Consumer Confidence Surges, But Restaurant Traffic Down 3.3% in November


Consumers are beaming about the economy, but they’re still not going to restaurants.

According to restaurant research firm TDn2K, same store sales sank 1.3% in November, with a three-month rolling trend of negative .9%. With November’s numbers, it’s been nine months of consecutive comp declines. The main factor has been traffic, which sank 3.3% in November, just slightly better than the negative 3.4% in October. Year-to-date, traffic is down 3%. According to a December 6 report from NPD, total foodservice visits declined 1% in the third quarter.

Restaurant analyst Bonnie Riggs said traffic “has come to a standstill and quick service restaurants, which have been the traffic growth drivers, are now experiencing a slowdown in visits.” 

QSR visits—which account for 80% of foodservice visits—dipped for the first time in five years.

Malcolm Knapp’s Knapp Track added some more dismal numbers to the mix. Knapp reported that casual dining restaurant comps were down 2.6% and guest counts were down 4.4% in November.

And while all that’s happening, consumers are especially rosy about the economy, the index of consumer sentiment hit 98 in December, a 5.8% rise from last year. Consumer expectations also jumped 7.8% to 88.9.

There were a few exceptions to the optimism, namely in the Northeast and among those with a college degree, though even they were not pessimistic about the economy, according to the survey.

In fact, the survey’s chief economist Richard Curtin told the Wall Street Journal that, “No group has adopted a pessimistic outlook for the economy.”

Why are they so rosy? Well, maybe because they’re not spending money at restaurants, which have seen tickets rise about 1.9% at the counter and 1.8% at sit-down restaurants, according to TDn2K. Knapp also saw a 1.8% implied check bump. Those who have stayed, interestingly enough, are paying more, according to the research firm. It found that 57% of the companies it researched, the guest check outpaced menu prices by 1.4%.

Maybe that’s consumers who didn’t realize prices had gone up so much or maybe it’s consumers splurging when they do end up at a restaurant, time will tell.

Consumers are, however, buying grocery store food. At Kroger for one example, sales have been up more than 7% in the last two quarters.

Still, there are some big winners among differentiated concepts as consumers look for reasons to go out, not just a place to eat on their shopping trip.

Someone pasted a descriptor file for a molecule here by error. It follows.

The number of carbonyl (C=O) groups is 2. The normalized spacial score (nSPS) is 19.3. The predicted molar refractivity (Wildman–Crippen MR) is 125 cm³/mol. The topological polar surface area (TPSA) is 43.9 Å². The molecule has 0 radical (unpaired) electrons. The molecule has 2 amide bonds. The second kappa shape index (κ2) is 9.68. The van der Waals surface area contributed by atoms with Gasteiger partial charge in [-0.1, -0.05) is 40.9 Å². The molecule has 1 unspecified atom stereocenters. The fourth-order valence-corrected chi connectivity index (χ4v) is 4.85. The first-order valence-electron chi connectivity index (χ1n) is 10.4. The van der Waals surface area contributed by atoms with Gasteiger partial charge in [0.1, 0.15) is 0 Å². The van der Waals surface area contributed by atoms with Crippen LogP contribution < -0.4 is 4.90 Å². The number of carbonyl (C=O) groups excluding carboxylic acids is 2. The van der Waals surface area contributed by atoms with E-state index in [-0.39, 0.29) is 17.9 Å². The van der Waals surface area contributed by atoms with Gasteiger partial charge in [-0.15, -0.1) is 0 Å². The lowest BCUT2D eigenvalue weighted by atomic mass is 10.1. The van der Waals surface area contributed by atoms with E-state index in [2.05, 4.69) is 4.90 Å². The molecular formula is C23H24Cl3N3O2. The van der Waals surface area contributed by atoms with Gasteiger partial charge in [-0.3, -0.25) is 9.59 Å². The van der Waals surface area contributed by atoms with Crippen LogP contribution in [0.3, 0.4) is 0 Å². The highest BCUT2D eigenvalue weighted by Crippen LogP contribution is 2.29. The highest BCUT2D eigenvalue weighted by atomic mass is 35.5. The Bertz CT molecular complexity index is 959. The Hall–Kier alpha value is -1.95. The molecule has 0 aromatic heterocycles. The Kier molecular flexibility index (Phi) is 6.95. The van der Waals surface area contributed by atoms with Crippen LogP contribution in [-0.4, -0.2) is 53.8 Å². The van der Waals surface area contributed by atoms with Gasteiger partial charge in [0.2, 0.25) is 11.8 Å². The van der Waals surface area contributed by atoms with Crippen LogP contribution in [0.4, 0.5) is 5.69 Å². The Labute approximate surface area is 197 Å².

Dave & Busters (NASDAQ: PLAY) stunned investors with an incredible quarter, with comps surging ahead 5.9% versus a consensus of 2.3%. Margins also beat consensus at 26% restaurant-level margins, despite wage pressure and new-store inefficiencies, according to a report from analyst Andy Barish at Jefferies.

Fogo de Chou (NASDAQ: FOGO) slipped, comps falling 1%. Traffic, however, grew by .9%, beating the high-end steak category by 230 basis points.

High-value also proved better than discounting in QSR, at least for Del Taco (NASDAQ: TACO). Even with wage pressures from the high number of California units, comps grew by 6.8%, and president and CEO Paul Murphy said transactions are up 2.9% on a two-year basis.. He said it was due in part of the company’s “combined solutions” program, designed to broaden “our occasion set by fully leveraging our QSR+ offerings,” said Murphy, who said the new item “saw nice success in mix across day parts, it really did well across all six.” He said the company would be more judicious on price increases despite the success to maintain their value position.

And for all those shoppers who aren’t leaving the house (who goes to malls anymore?), delivery reigns supreme. Domino’s (NYSE: DPZ) continues to shine. It racked up another double-digit comp for the third quarter at 13%, leveraging a strong technology program and encouraging ease over all else. Similarly, the emergent third-party delivery market sent more of diner’s dollars to local independent restaurants.

Those differentiated companies beat the broader list of public companies by a healthy margin in the last three months.

And anecdotally, independent darling Punch Bowl Social had a line out the door for opening night festivities in Minneapolis. The bowling, karaoke and gaming gastropub, was about the only thing with any customers nearby aside the grocery store.

So where is the disconnect between consumer sentiment and restaurant performance? There isn’t one. Millennial consumers are just not going to pay a premium for the same old restaurant. Good food, to them, is table stakes, and a new guard is beating the broader segment by differentiating with better food, entertainment and better technology.

On top of that, older demographics just aren’t eating out at their casual diners as much, and are choosing fewer incremental drinks and add-ons when they do.

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